4. What a sad state of affairs we’ve come to Citizen Tom, but not at all surprising. I didn’t know either as IB states that PP’s funds don’t come directly from congress. I would imagine though that there would have been a major affect if Congress pulled their money, even if it just meant the shifting could not have taken place as seamlessly. You’ve hit the nail right on the head too with your comments on Republican special interests and Democrat vote buying getting in the way of any true reform. I dare say we are pretty much screwed for the near and perhaps long term.

    Liked by 1 person

    1. We have been headed down this road at least since the 1830’s. When Horace Mann and others like him created the public school system, they initiated a system of indoctrination that undermines the teaching of the Christian faith and devalues capitalism. The public school system provides a “secular” education (government knows best) that ignores the contributions of the Christian faith, and it is based upon the socialist, not the capitalist economic model. When Americans conceived and accepted the idea as rational, they must been drunk.

      So how quickly can we turn it around? I don’t know. Without God’s help, I don’t even think we can.

      Liked by 2 people

  5. I don’t know if this makes our reality even more depressing or less depressing, but here goes anyway. The funding for Planned Parenthood is actually quite complex and this bill would probably have done absolutely nothing to defend anything, even if it had passed. It is illegal for federal money to pay for abortions anyway. PP doesn’t really engage in abortions either, they subcontract that out. This way a they can honestly claim they themselves don’t provide abortions. In a similar way, federal money is actually handed down for things like “healthcare and education,” so technically PP doesn’t even receive any money from congress. Congress approves money for one thing and later it is simply moved from one fund into another, leaving everyone’s hands clean.


    1. @insanitybytes22

      Thank you for your comment. I suppose I need to delve into the matter more than I have.

      I would just observe that the complexity is artificial, manufactured by people who make a mockery of honor, words, and rules. If they wanted to do so, Congress could cut off the money. Whether this legislation would have been effective, I don’t know. I assumed, since the Senate wanted no part of it, and Obama threatened to veto it, that it contained the required language, but with our legislatures and courts even plain language may not mean what we think it ought to mean.

      Liked by 1 person

    2. All true enough, Insanitybytes, but why are you injecting facts into this discussion? What’s going on on Capitol Hill is political theater and marketing campaigns trying to touch happy buttons for certain groups of voters and donors going into the next election cycle.


      Liked by 1 person

      1. @novascout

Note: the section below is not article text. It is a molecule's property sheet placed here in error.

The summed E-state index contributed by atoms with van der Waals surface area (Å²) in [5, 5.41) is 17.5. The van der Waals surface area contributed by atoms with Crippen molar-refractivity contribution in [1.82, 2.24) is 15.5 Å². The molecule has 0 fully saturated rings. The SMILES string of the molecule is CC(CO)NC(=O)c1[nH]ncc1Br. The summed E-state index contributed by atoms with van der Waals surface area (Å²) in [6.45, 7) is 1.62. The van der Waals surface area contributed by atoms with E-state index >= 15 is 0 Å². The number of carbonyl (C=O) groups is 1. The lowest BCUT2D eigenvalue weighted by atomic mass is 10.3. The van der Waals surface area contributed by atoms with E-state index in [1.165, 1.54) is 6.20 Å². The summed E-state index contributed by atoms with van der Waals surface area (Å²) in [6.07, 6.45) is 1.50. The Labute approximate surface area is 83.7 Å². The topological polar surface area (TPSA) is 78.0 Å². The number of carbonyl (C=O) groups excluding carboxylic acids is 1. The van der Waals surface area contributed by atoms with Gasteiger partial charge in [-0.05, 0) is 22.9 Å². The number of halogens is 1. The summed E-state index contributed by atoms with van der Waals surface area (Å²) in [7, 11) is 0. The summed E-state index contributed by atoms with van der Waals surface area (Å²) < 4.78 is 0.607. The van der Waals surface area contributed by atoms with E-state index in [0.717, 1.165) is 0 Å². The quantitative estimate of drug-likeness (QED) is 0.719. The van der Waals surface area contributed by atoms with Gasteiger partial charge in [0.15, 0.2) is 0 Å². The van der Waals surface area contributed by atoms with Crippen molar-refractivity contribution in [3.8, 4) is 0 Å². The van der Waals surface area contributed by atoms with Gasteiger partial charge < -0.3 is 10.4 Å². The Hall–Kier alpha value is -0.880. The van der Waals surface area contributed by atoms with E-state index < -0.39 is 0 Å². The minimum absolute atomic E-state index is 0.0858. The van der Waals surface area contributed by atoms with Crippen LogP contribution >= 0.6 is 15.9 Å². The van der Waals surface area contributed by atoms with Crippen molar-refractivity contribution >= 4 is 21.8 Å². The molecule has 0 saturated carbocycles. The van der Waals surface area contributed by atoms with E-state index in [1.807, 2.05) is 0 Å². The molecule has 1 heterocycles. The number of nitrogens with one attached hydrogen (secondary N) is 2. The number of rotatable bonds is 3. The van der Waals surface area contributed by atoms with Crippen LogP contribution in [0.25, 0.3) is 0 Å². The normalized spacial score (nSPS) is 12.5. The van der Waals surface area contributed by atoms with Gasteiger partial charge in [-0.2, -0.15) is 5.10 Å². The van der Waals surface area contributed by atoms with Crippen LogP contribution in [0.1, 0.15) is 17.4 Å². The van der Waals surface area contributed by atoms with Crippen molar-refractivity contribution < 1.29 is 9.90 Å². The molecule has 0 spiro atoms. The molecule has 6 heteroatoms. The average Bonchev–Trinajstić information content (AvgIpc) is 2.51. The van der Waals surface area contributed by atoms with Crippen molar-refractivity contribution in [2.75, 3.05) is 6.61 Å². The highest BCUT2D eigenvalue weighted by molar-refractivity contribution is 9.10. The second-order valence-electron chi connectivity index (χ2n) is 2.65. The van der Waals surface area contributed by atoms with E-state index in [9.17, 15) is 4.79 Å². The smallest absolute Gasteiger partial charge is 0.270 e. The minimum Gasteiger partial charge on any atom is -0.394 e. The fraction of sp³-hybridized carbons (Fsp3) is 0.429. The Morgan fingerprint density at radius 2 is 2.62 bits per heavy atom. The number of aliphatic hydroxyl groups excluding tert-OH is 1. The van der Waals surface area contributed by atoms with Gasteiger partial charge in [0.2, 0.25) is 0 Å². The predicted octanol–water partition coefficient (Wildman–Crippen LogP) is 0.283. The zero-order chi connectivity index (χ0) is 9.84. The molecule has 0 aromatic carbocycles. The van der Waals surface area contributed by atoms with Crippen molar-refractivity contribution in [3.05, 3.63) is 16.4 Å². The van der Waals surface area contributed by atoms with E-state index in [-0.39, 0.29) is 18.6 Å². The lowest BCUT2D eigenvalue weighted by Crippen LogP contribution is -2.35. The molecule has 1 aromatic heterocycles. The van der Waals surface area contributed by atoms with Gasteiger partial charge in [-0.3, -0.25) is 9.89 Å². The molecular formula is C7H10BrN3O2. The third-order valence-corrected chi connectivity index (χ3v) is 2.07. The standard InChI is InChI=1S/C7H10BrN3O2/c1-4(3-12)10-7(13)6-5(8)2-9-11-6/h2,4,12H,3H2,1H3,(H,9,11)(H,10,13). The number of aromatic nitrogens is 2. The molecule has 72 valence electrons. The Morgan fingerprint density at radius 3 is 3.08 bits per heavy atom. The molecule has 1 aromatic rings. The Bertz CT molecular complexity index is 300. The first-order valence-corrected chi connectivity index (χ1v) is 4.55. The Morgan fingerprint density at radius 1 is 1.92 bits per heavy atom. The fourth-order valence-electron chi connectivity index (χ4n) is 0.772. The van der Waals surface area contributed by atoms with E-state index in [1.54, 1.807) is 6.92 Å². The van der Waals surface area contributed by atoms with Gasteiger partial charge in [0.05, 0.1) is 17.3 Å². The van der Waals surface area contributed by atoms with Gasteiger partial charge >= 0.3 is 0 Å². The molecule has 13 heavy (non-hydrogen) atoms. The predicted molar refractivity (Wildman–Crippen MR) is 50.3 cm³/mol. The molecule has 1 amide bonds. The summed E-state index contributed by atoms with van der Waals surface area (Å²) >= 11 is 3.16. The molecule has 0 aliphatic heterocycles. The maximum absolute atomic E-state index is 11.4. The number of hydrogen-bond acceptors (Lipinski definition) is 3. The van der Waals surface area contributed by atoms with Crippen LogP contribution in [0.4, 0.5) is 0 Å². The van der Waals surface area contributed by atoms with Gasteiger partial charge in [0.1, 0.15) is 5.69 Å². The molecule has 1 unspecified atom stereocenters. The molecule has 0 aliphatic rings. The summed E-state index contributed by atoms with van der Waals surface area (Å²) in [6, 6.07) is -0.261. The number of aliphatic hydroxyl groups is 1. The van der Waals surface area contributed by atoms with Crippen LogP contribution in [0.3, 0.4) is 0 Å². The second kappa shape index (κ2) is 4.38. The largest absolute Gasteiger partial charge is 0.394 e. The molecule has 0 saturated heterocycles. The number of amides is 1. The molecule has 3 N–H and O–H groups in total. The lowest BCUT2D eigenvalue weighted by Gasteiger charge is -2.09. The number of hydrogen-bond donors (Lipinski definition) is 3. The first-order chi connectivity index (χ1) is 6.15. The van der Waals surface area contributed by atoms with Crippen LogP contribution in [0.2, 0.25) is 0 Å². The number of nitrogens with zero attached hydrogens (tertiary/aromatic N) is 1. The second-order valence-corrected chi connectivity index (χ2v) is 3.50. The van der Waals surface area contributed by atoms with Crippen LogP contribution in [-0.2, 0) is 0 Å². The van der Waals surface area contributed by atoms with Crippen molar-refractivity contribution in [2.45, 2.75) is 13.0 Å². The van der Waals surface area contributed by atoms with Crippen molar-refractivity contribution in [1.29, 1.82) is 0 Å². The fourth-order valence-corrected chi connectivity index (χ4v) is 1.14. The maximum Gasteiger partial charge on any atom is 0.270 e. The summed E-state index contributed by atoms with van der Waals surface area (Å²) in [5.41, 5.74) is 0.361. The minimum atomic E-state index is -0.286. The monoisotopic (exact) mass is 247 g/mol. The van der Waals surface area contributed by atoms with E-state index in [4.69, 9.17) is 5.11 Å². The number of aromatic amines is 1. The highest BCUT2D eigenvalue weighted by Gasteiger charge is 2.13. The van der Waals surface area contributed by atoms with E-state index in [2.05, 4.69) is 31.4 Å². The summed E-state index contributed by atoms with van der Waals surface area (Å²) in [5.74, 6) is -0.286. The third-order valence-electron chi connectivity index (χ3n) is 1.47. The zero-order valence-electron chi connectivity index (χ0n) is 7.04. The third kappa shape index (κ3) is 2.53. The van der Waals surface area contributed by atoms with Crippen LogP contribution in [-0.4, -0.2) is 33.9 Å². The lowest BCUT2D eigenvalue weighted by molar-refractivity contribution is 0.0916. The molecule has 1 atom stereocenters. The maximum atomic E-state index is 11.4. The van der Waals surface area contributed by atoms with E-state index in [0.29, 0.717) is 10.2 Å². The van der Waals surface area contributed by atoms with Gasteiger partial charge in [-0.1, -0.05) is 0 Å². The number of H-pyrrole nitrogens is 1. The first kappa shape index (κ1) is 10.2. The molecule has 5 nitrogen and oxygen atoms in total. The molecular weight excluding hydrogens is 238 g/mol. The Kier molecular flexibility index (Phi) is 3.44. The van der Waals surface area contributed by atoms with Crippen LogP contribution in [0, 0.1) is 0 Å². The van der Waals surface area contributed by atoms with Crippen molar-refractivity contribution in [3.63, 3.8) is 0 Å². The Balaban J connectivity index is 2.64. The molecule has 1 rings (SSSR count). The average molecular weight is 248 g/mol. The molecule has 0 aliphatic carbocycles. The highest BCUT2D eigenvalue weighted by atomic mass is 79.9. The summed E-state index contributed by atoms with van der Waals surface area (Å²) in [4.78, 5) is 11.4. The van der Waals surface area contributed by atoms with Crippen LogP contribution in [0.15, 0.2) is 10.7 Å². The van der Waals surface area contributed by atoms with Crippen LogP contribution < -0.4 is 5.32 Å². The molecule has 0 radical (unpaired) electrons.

Theater? Yes, but if we want this thing we call life to be more than just a one-time audition, we must remember who wrote the script, who directs the play, and who judges our performances.

        All The World’s A Stage

        All the world’s a stage,
        And all the men and women merely players;
        They have their exits and their entrances,
        And one man in his time plays many parts,
        His acts being seven ages. At first, the infant,
        Mewling and puking in the nurse’s arms.
        Then the whining schoolboy, with his satchel
        And shining morning face, creeping like snail
        Unwillingly to school. And then the lover,
        Sighing like furnace, with a woeful ballad
        Made to his mistress’ eyebrow. Then a soldier,
        Full of strange oaths and bearded like the pard,
        Jealous in honor, sudden and quick in quarrel,
        Seeking the bubble reputation
        Even in the cannon’s mouth. And then the justice,
        In fair round belly with good capon lined,
        With eyes severe and beard of formal cut,
        Full of wise saws and modern instances;
        And so he plays his part. The sixth age shifts
        Into the lean and slippered pantaloon,
        With spectacles on nose and pouch on side;
        His youthful hose, well saved, a world too wide
        For his shrunk shank, and his big manly voice,
        Turning again toward childish treble, pipes
        And whistles in his sound. Last scene of all,
        That ends this strange eventful history,
        Is second childishness and mere oblivion,
        Sans teeth, sans eyes, sans taste, sans everything.
        William Shakespeare

        Liked by 1 person

        1. I have to agree, Tom, that is durned good writing. Nice job. it has a familiar ring, but imitation is not necessarily a bad thing. I want more of this. Keep it coming.


          Liked by 1 person

    3. Gently disagreeing with insanitybytes22:

      The funding for Planned Parenthood is actually quite complex…